Thursday, April 11, 2013

Writer says musicians flub attempt to discuss sensitive issues about slavery and the South

Brad Paisley (Wade Payne, AP)
Musicians Brad Paisley and LL Cool J missed the mark in their attempt to duet about race relations, the legacy of slavery in the South, and the meaning of the Confederate flag, David Graham opines for The Atlantic. The duo released a song called "Accidental Racist," which Graham says turned out to be, well, accidentally racist.

In the song, Paisley sings "When I put on that T-shirt, the only thing I meant to say is I'm a Skynyrd fan. The red flag on my chest somehow is like the elephant in the corner of the South." (Lynryd Skynrd's "Sweet Home Alabama" replied to Neil Young's "Southern Man.")

LL Cool J
In response, LL Cool J sings, "If you don't judge my do-rag, I won't judge your red flag. If you don't judge my gold chains, I'll forget the iron chains." Graham writes, "It's pretty insane to compare an inoffensive piece of headgear to a flag that represents a treasonous secession movement devoting to maintaining the practice of slavery. It's even more insane to compare jewelry to slave shackles."

Jocelyn Neal, director of the Center for the Study of the American South, told Christian Science Monitor reporter Mark Guarino that country musicians sometimes feel an obligation to address Rebel pride. “Country music as a genre carries with it this association with Southern identity, specifically the Southern white identity, even though radio surveys continue to show the country music audience is more highly educated and better paid than record company executives assume they are," Neal told Guarino. “There is a tension right now in country music between a lot of songs producing a defiant stance saying, ‘We are Southern, we are redneck’ … even though there are plenty of people who live in the South who see the Confederate flag as a symbol of hate." (Read more)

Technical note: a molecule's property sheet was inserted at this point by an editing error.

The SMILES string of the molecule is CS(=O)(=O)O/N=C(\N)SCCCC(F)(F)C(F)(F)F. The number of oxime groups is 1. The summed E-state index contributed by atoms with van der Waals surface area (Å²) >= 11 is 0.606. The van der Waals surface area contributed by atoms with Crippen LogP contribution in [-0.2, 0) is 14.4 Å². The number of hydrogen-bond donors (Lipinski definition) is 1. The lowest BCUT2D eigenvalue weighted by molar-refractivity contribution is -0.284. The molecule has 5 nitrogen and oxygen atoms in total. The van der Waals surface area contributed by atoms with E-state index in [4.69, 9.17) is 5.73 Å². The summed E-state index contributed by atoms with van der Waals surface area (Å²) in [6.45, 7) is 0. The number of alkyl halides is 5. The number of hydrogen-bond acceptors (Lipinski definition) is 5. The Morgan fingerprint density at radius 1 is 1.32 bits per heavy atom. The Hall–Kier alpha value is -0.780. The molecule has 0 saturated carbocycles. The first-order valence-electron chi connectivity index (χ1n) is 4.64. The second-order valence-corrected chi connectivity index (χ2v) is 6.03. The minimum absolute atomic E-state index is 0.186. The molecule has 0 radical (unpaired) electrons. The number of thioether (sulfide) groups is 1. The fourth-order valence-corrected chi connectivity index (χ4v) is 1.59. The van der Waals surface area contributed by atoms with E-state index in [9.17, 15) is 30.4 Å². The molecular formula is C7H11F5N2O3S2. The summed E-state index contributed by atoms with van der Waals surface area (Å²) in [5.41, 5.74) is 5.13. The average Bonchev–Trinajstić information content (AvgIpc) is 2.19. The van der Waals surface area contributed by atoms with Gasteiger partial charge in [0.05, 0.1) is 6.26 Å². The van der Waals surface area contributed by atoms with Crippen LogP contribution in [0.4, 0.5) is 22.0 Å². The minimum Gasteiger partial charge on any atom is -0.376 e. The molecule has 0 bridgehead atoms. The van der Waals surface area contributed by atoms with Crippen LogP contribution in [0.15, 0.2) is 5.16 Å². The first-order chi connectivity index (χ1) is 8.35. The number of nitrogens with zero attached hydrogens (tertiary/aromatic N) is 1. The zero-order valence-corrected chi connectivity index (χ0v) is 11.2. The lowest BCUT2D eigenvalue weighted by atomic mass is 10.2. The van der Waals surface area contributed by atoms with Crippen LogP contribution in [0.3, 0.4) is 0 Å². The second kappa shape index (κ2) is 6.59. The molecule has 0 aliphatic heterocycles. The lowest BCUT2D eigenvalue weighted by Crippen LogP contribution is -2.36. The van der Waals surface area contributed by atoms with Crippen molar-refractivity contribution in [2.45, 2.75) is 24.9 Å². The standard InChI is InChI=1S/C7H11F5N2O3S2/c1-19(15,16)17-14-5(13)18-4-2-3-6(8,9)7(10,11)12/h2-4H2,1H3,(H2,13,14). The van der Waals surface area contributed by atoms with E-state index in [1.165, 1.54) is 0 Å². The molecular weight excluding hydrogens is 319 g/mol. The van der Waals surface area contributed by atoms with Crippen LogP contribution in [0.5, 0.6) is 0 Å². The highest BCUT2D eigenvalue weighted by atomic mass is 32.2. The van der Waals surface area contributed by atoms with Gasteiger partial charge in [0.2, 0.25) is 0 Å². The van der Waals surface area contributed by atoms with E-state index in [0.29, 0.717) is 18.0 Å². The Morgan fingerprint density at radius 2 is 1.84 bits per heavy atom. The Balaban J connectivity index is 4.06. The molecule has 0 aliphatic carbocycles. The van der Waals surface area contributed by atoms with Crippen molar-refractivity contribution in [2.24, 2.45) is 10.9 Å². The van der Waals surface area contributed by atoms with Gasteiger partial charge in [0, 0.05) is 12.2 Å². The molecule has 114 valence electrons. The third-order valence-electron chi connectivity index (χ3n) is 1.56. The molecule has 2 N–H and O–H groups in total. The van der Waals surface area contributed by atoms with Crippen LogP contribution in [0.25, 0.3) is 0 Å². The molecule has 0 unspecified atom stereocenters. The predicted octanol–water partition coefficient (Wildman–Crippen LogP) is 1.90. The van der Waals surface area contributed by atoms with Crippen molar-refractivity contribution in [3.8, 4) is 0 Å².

UPDATE, April 13: "There is a history to "Accidental Racist," the history of how white Southern musicians — heatedly, implicitly, at times self-servingly and not always successfully — try to talk about who they are in answer to what others dismissively assume they are," Eric Weisbard writes for NPR. "Ever since white Northerners started putting out their records, Southern whites have represented a backward rural mindset in a national culture of jazzy modernity." Weisbard digs deeper, linking Lynyrd Skynyrd to the Muscle Shoals Rhythm Section and the Drive-by Truckers, "whites raised on rockabilly and black R&B. . . . But that moment of reconciliation, a time of redneck rock and smoking pot on the roof of Jimmy Carter's White House, proved equally short-lived." (Read more)

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